Gerard Clancy (copy)


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The Albert Schweitzer Fellowship, which develops future leaders in health through service projects targeting needy populations, has announced it will open a Tulsa chapter based at the University of Tulsa.

Both Tulsa campuses of the University of Oklahoma and Oklahoma State University will join TU in supporting the Tulsa Schweitzer Fellowship Program, which will kick off its first fellowship year in April 2016.

The program marks the Schweitzer Fellowship’s 13th in the U.S. To date, officials said, almost 300,000 people in need have been served through the national program, which is inspired by its namesake, Albert Schweitzer, the late humanitarian-physician and Nobel Peace Prize recipient.

“It’s a very prestigious program,” said Gerard Clancy, TU vice president for health affairs. “The graduates of it from 10 to 20 years ago have gone on to do extraordinary things. We’re very pleased that Tulsa is getting this.”

Rachel Gold, program director for the Tulsa Schweitzer Fellowship Program, said the Tulsa chapter, like its sister chapters, will take its cue from the late Schweitzer and his “commitment to service and compassion for people in need.”

Interested students will be able to apply for the chapter’s inaugural 2016-17 class of fellows later this fall, Clancy said.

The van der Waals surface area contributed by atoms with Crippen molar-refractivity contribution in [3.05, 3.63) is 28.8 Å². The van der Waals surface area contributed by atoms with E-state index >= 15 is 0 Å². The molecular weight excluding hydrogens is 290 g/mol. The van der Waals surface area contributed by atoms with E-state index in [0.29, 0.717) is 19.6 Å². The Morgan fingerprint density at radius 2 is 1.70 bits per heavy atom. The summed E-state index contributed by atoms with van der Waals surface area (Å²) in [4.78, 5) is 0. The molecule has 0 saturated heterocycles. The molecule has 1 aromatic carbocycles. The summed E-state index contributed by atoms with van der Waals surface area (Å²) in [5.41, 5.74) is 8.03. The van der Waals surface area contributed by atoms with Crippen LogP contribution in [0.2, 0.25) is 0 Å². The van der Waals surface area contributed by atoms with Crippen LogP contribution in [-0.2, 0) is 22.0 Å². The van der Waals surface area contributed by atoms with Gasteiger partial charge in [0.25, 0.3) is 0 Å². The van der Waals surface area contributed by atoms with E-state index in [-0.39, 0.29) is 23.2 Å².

Those selected will design and then implement yearlong service projects focusing on poorer communities and the root causes of health disparities within them, officials said.

Gold said: “Our program will support a range of projects that address health and well-being in multiple and creative ways, in order to reach those with needs that often go unmet in traditional health care and social service settings.”

Nationally, Schweitzer Fellows have been drawn from a variety of fields, including health care, social work, law and education.

The goal, officials said, is to develop leaders who will dedicate not just a year, but their careers to serving vulnerable populations.

Through the fellowship projects, Clancy added, participants “learn how to get things done in complicated environments where you’re dealing with language, cultural and other potential obstacles” — things they can’t get in the classroom.

He said the Tulsa program’s projects will specifically target those in need in the Tulsa area.

Sylvia Stevens-Edouard, Albert Schweitzer Fellowship executive director, said: “Our individual chapters supplement traditional education with programs focused on supporting emerging professionals’ desire to serve populations in need. Our new program in Tulsa will make important and vital contributions that will improve lives and create positive change.”

Clancy said: “The (fellowship’s) values align closely with those of the University of Tulsa, which prepares students for leadership in their professions and their communities. We look forward to this collaboration.”

For more information, go online to

Tim Stanley 918-581-8385

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